It all sounds quite critical, but this “doodling” and “toothpick model making” were the stepping stones that helped us reach where we are today. Yes, I admit we were not pressurised into thinking if the building will in fact stand from the very start, but we were gradually given the tools we needed over the three years, and I feel I now have sufficient knowledge to be able to work with an engineer to be able to carry out a successful job. And in any case, our main aim as Architect is to DESIGN.
In the three years, I think more than any lectures or tests, it is the Critical Review Presentations , also knows as “Crits”, that have taught us the most. I believe that it is very much a Love-Hate relationship between an architect student and their Crits. Love, because it is a platform whereby we learn to stand up for ourselves and our ideas. It is here that we gain expertise, or sometimes fail miserably, in convincing the audience that one’s proposal is the best there is. It gives the confidence we need to be able to carry out this task in our future careers, because people’s opinion is an every day thing we must all face. It is the stage where we can show off our ideas of not just buildings but our views on society.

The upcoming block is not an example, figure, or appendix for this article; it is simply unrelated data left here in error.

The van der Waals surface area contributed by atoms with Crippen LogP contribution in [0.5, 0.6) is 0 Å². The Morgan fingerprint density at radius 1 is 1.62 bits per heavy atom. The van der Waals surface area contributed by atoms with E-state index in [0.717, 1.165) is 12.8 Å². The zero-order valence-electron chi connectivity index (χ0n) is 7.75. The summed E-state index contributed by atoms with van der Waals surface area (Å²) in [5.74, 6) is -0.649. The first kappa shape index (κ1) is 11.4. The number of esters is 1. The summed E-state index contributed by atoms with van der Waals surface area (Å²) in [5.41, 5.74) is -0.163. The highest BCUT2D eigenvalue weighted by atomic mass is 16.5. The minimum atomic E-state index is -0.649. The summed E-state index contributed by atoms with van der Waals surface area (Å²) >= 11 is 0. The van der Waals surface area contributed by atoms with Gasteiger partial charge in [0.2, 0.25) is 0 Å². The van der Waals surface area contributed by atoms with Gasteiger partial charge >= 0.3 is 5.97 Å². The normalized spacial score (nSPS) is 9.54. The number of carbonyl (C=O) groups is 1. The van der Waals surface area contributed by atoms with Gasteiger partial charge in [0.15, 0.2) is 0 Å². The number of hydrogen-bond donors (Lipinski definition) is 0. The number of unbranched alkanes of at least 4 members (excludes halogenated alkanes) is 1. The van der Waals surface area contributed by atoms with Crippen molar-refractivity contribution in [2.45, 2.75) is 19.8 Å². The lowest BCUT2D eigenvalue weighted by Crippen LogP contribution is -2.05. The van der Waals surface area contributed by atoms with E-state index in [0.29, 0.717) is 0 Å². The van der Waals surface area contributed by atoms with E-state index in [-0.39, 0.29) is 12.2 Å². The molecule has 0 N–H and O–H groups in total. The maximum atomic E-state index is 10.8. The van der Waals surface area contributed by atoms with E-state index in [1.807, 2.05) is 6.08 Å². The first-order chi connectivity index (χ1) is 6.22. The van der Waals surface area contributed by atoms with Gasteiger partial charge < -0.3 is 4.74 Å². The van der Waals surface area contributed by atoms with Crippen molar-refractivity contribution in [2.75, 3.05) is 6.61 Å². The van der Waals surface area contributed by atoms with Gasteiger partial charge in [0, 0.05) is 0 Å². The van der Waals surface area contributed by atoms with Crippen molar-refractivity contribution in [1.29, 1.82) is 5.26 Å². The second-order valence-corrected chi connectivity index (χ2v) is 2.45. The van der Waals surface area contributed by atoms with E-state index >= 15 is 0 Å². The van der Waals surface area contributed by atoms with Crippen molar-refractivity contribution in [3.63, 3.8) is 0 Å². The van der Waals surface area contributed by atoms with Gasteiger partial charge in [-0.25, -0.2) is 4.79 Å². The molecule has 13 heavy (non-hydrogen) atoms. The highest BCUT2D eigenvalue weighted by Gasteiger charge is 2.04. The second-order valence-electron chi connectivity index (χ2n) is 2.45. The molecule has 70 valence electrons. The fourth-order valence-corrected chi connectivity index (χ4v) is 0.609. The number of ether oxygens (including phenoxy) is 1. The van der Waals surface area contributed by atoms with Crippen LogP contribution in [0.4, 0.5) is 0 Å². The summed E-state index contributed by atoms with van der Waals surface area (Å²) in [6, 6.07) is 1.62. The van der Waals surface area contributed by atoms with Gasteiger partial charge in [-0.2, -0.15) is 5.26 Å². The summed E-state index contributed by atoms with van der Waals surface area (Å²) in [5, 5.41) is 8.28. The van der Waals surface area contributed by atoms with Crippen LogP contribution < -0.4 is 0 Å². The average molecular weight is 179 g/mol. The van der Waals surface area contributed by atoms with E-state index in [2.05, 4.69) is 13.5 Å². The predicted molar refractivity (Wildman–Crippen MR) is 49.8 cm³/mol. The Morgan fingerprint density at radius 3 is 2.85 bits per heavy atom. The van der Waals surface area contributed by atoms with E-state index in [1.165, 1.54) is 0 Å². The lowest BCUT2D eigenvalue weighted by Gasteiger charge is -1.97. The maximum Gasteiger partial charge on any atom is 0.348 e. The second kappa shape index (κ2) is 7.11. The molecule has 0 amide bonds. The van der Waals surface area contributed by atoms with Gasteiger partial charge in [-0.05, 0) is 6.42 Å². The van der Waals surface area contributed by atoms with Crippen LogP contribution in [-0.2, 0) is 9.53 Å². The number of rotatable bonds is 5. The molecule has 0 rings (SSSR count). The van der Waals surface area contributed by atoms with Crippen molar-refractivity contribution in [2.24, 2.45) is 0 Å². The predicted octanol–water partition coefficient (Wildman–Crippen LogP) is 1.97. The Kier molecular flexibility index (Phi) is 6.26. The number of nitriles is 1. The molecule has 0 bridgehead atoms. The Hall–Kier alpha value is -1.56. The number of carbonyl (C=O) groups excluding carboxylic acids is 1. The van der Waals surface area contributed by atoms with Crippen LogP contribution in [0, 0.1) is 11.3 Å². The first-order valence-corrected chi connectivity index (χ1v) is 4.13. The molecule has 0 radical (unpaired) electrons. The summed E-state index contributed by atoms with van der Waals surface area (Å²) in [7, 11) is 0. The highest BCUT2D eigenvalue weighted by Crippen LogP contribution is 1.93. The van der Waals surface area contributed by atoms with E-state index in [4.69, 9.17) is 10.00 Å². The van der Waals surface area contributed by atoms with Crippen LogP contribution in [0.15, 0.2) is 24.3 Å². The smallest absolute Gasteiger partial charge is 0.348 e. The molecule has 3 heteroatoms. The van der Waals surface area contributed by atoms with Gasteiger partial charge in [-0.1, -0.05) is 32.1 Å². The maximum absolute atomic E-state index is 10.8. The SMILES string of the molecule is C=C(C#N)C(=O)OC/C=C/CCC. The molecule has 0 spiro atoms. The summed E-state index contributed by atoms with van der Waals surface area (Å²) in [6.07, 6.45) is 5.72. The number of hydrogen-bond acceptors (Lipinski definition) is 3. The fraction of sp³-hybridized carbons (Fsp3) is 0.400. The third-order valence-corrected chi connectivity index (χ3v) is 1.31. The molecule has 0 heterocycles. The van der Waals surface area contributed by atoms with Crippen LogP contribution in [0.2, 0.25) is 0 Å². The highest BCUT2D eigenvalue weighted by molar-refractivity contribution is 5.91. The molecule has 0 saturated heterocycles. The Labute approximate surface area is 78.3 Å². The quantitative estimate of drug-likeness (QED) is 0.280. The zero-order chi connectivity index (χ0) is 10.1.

However, the Hate part of the relationship comes in due to what I have already mentioned, that our answer is neither right nor wrong. The outcome of the Crit could perhaps largely depend on the ideologies of the tutors and audience, and whether they agree with your mentality or not. This is why we often hear that our tutors have been battling it out in the staff room due to a difference in opinion. It is not simply that the student drew Item A and therefore, marks should be given for the inclusion of Item A. This is a rather frustrating concept for a student in more ways than I can possibly articulate.
Conclusively, I would say the last three years have not been without its trials and tribulations. Personally, I believe Architecture School has made me into a stronger individual and improved vastly my skills whereby I can sell an idea. It is a place that has allowed me to experiment and voice my opinions in front of a crowd of critics. It has taught me to defend my ideas, but also realise and improve upon my mistakes. However, now that this stage is complete and I have done all that I can in my power, all I can hope for is that the ones who will be marking my portfolio will share the same ideologies as me, or at least be open minded towards them. Now the wait for Results Day and Graduation commences.